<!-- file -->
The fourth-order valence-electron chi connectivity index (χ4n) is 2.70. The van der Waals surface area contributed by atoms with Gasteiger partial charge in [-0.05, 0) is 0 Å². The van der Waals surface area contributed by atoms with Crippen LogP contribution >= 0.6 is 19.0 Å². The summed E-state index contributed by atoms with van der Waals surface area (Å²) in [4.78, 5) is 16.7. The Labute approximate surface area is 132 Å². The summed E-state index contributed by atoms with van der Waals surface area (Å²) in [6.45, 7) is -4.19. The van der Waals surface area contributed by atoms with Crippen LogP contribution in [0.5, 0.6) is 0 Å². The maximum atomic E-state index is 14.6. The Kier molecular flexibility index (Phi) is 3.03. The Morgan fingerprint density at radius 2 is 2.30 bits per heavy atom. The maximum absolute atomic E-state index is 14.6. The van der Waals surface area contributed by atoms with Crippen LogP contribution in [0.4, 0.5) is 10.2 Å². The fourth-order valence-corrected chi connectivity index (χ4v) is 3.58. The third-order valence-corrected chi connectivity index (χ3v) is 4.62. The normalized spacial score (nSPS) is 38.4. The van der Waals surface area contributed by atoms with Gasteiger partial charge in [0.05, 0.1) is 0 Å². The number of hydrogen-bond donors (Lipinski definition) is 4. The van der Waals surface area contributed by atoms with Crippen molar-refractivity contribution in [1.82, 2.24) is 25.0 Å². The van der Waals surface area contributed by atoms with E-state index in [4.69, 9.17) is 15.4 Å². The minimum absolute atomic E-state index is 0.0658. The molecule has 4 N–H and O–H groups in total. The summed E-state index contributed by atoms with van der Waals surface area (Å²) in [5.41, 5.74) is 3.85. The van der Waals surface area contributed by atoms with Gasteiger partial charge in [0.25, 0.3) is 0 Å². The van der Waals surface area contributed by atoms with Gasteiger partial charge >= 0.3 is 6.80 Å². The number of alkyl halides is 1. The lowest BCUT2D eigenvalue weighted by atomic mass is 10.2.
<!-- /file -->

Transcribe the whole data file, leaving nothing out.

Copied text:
The fourth-order valence-electron chi connectivity index (χ4n) is 2.70. The van der Waals surface area contributed by atoms with Gasteiger partial charge in [-0.05, 0) is 0 Å². The van der Waals surface area contributed by atoms with Crippen LogP contribution >= 0.6 is 19.0 Å². The summed E-state index contributed by atoms with van der Waals surface area (Å²) in [4.78, 5) is 16.7. The Labute approximate surface area is 132 Å². The summed E-state index contributed by atoms with van der Waals surface area (Å²) in [6.45, 7) is -4.19. The van der Waals surface area contributed by atoms with Crippen LogP contribution in [0.5, 0.6) is 0 Å². The maximum atomic E-state index is 14.6. The Kier molecular flexibility index (Phi) is 3.03. The Morgan fingerprint density at radius 2 is 2.30 bits per heavy atom. The maximum absolute atomic E-state index is 14.6. The van der Waals surface area contributed by atoms with Crippen LogP contribution in [0.4, 0.5) is 10.2 Å². The fourth-order valence-corrected chi connectivity index (χ4v) is 3.58. The third-order valence-corrected chi connectivity index (χ3v) is 4.62. The normalized spacial score (nSPS) is 38.4. The van der Waals surface area contributed by atoms with Gasteiger partial charge in [0.05, 0.1) is 0 Å². The number of hydrogen-bond donors (Lipinski definition) is 4. The van der Waals surface area contributed by atoms with Crippen molar-refractivity contribution in [1.82, 2.24) is 25.0 Å². The van der Waals surface area contributed by atoms with E-state index in [4.69, 9.17) is 15.4 Å². The minimum absolute atomic E-state index is 0.0658. The molecule has 4 N–H and O–H groups in total. The summed E-state index contributed by atoms with van der Waals surface area (Å²) in [5.41, 5.74) is 3.85. The van der Waals surface area contributed by atoms with Gasteiger partial charge in [0.25, 0.3) is 0 Å². The van der Waals surface area contributed by atoms with Gasteiger partial charge >= 0.3 is 6.80 Å². The number of alkyl halides is 1. The lowest BCUT2D eigenvalue weighted by atomic mass is 10.2.